The skeleton of a 37 million year old saber-toothed tiger goes to auction

The remains of a 37 million-year-old saber-toothed tiger will be auctioned in Geneva a year after discovery. It is estimated that the skeleton, about 120 cm in length, will be auctioned on 8 December at a price of 60, 000 to 80, 000 Swiss francs, which equates to approximately 66, 550 - 88, 750 US dollars.

This fossil is exceptional, first of all, from the point of view of preservation: the skeleton is millions of years old, while it is 90% intact. Several missing bones were restored using a 3D printer.

In fact, the remains belong to a species called Hoplophonus, and it is not a member of the feline family, as is commonly believed, but an extinct genus of the Nimravid family that lived in North America. These extinct carnivorous mammals are usually called saber-toothed tigers, hence the confusion in attribution to the family.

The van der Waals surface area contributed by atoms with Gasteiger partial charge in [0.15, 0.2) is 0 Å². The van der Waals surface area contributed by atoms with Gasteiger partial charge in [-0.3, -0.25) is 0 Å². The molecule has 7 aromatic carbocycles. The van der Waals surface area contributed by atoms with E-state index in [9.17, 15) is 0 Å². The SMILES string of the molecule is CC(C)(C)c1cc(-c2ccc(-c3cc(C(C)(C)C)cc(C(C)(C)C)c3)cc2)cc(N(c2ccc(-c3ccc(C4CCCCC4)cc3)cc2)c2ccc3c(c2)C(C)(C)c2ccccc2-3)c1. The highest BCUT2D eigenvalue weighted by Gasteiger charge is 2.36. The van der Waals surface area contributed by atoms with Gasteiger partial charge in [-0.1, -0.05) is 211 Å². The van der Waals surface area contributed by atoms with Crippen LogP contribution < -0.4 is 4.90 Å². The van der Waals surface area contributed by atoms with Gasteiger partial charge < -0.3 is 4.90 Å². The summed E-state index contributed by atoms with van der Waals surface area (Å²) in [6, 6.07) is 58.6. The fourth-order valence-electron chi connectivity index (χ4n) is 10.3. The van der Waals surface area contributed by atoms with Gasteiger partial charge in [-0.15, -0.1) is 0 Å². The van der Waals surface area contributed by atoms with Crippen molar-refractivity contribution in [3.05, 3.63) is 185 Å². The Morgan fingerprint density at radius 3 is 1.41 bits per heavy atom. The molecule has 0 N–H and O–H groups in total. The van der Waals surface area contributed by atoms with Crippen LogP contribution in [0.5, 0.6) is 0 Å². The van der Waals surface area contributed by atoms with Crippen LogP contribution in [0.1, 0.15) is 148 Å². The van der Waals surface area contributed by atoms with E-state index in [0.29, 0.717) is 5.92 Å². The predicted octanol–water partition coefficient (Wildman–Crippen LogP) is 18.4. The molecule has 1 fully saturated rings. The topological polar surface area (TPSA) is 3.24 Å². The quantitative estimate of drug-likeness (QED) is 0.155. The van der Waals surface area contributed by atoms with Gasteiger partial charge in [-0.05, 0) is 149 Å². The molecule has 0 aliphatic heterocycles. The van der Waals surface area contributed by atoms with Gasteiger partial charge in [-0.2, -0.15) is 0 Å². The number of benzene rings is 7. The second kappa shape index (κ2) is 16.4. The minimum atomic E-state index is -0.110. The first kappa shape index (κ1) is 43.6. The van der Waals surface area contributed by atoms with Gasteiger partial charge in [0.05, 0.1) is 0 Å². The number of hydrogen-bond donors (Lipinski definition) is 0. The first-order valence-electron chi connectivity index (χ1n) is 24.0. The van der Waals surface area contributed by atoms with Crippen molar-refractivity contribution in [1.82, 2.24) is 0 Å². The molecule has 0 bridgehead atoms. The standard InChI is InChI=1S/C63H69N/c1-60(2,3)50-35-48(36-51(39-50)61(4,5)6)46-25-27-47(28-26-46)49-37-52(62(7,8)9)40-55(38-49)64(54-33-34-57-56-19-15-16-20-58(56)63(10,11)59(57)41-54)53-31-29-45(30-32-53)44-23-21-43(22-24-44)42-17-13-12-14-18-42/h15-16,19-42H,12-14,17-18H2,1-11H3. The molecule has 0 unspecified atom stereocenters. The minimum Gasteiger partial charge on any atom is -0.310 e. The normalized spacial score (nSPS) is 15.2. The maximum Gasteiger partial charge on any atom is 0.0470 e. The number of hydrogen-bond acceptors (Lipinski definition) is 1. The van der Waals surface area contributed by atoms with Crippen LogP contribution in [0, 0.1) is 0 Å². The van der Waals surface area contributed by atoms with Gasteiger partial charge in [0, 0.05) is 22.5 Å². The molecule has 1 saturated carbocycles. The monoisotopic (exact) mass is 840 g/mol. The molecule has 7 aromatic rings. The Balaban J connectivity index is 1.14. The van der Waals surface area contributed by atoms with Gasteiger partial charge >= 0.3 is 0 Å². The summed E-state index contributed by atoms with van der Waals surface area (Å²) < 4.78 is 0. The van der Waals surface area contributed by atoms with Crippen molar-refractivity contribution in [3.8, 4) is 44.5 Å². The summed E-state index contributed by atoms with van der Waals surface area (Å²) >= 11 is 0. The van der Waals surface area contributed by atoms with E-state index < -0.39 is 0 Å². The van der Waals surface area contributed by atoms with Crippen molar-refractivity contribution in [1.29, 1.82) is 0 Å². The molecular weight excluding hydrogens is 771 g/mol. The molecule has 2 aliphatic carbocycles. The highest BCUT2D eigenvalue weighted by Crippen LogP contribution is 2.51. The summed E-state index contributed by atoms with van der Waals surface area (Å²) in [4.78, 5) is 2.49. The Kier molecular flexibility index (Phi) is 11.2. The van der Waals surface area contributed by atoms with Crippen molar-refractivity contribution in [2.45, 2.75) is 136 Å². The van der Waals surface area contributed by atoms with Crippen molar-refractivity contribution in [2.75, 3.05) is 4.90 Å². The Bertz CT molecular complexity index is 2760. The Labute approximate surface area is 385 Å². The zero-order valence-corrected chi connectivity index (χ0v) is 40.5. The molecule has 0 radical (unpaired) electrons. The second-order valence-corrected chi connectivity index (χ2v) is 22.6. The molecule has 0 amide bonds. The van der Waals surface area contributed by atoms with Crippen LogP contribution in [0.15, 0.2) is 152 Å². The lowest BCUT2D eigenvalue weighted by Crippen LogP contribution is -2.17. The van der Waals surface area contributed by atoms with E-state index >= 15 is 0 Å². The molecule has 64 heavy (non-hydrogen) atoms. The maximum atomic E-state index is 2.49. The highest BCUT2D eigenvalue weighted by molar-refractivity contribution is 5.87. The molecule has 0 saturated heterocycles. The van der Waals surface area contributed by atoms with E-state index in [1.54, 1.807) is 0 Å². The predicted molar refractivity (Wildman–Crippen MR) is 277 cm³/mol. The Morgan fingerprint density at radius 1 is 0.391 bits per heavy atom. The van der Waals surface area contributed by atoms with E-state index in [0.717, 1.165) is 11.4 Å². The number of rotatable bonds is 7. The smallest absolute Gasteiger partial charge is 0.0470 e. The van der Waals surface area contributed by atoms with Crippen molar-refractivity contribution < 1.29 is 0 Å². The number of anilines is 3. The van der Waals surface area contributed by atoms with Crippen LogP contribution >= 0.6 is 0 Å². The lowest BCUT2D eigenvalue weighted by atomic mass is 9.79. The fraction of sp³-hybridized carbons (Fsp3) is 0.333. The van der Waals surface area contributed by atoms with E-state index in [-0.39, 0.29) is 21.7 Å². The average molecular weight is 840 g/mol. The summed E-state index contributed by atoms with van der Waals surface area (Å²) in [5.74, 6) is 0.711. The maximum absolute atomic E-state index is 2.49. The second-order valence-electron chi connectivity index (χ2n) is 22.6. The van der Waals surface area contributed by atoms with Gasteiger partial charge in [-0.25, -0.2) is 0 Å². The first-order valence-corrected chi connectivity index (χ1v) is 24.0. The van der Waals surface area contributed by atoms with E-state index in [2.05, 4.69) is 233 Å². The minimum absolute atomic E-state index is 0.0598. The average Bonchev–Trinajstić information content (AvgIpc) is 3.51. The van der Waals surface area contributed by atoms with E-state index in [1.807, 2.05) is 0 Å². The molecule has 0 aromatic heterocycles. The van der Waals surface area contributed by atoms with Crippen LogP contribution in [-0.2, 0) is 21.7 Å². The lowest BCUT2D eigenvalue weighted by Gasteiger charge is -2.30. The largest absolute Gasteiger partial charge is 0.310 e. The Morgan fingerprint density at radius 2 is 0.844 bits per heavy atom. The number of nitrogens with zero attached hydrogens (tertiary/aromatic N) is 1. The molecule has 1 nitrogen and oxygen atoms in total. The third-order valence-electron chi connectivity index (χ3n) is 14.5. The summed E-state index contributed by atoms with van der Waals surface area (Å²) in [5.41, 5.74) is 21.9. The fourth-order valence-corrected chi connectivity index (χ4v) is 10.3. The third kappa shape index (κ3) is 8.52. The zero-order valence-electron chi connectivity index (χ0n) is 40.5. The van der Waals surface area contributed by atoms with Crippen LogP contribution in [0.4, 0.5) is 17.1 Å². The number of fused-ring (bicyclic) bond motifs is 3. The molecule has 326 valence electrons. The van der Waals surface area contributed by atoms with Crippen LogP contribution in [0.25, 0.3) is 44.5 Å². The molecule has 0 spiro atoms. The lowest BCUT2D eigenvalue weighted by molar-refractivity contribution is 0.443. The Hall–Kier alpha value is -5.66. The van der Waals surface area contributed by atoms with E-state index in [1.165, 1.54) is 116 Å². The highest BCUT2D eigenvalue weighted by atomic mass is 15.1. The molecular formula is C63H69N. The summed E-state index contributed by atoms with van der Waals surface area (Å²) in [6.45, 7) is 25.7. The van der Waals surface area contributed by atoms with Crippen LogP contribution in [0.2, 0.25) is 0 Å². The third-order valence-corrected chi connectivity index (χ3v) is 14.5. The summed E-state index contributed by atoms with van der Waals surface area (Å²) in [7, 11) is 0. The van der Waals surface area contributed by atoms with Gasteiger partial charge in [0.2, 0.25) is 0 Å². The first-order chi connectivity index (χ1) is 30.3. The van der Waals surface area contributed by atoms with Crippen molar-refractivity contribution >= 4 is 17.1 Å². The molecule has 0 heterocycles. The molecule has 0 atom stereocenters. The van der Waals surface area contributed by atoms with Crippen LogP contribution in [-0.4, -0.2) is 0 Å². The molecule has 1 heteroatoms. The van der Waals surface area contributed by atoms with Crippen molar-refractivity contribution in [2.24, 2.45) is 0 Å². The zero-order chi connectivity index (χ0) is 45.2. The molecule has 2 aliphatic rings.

The skeleton was found at a ranch in South Dakota in late summer 2019. As is often the case, it was found by chance - as a result of soil erosion, part of the skeleton was at the surface. The rancher noticed strange bones sticking out of the ground while walking around the property.

The sale next week is the second such auction in Switzerland. Sabretooth is the "star of the show" this time, but many other treasures of the past will also participate in the auction, such as ammolite, an opal-like organic gem in shades of red and orange. Lovers of the world of Jurassic Park will be able to buy a Tyrannosaurus tooth for 2200-2800 francs. Or, for example, an 85 cm long mosasaur fin for 5000-7000 francs - this monstrous marine reptile was at the top of the underwater food chain during the Cretaceous period.